A practical examination of whether video games cause violence in children.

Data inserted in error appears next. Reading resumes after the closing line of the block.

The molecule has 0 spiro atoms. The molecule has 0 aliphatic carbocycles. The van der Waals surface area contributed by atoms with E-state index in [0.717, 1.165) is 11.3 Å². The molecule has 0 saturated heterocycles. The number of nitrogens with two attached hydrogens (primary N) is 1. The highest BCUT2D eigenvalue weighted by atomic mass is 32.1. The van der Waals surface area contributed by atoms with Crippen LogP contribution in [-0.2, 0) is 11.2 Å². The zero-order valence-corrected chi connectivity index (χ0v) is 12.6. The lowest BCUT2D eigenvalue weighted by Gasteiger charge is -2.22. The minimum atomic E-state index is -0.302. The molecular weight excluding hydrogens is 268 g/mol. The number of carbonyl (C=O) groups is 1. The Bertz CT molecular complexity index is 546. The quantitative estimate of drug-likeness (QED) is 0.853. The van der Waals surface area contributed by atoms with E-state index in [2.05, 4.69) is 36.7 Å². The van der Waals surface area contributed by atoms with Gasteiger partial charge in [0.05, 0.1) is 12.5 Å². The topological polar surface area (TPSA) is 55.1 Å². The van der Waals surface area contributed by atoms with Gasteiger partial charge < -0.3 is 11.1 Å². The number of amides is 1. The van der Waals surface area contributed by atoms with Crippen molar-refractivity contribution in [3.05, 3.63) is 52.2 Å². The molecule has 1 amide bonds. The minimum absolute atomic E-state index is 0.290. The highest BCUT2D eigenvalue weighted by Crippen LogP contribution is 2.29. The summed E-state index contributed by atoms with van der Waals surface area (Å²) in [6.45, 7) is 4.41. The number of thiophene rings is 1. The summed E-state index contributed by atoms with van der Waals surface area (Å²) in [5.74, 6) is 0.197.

Abstract Does Video Game Violence Affect Children? This project shows if video game violence affects children. Many children between the ages of eight years old and ten years old will be observed before, during, and after playing violent video games. Looking for violent behavior before, during, and after playing violent video games is the whole experiment. The conclusion is that most children have no problems after playing the violent videogames. Does Video Game Violence Affect Children? I think that most of the children will be unaffected by playing violent games. Most children have the ability to tell the difference between reality and a game, so they should act normally. But the others may have their behavior affected because of the lack of telling the difference between reality and pretend. For my experiment I used a Super Nintendo, Nintendo 64, Sega Genesis, Sony Playstation, and PC CD-ROM. The games I used were Mortal Kombat Trilogy (on Nintendo 64), Mortal Kombat II (on Super Nintendo), Mortal Kombat (on Sega Genesis), Killer Instinct Gold (on Nintendo 64), Power Rangers (on Sega Genesis), Tomb Raider (on PC CD-ROM), and Bishouju Senshi Sayla Moon SuperS (on Japanese Playstation). The first step I used was gathering a group of children ages 8-10 years old (5 girls, and 5 boys), got their parents permission, and made sure they had no idea there was an experiment taking place. The second step I took was observing the children play together before being exposed to violent video games, I looked for any sign of violent behavior. What I consider violent behavior is punching, kicking, slapping (even if no contact is made), and cussing. After watching them I discovered that none of them showed any signs of violent behavior. The third step was letting them play the video games. I had problems getting the five girls to play the games, they refused unless I let them play Sailor Moon first. After that was settled I observed their behavior and I noticed twitching fingers, eyebrows, and toes. Fourth I let them play together again and observed their behavior for any signs of violence. Two days after they went home I called their parents and asked if their has been any change in their child’s behavior. Throughout most of the experiment the children have had no “bad” behavioral problems until the end of my experiment. In the last phase of my experiment two of the boys had exibited violent behavior, which was them pretending to fight. Also in the last phase of my experiment two of the girls seemed very disgusted after viewing “fatalities” from Mortal Kombat Trilogy. Also when I called their houses one of the children’s parents notified me of unusually violent behavior the day before. The results prove my hypothesis to be correct. Most of the children had no changes but some of them did. I think that if people explain to their children and teach them the difference between reality and a game there would be no problems with behavior after playing violent video games. Also I agree with the rating system used to regulate gaming, because some children are not ready to watch someone’s head get ripped off (even if the characters aren’t real) at a young age. A mistake I had made were not getting written permission for the use of their children in my experiment even though I did get verbal. Mind at Play: The Psychology of Video Games Elizabeth F. Loftus Youth Violence Michael D. Biskup Fist, Stick, Knife, Gun Geofferey, Canada Game Players magazine Game Fan magazine Electronic Gaming Monthly magazine PC Gamer magazine PC Novice magazine Bill’s Child Psychology Net Site Doug’s page O’ Video Game Violence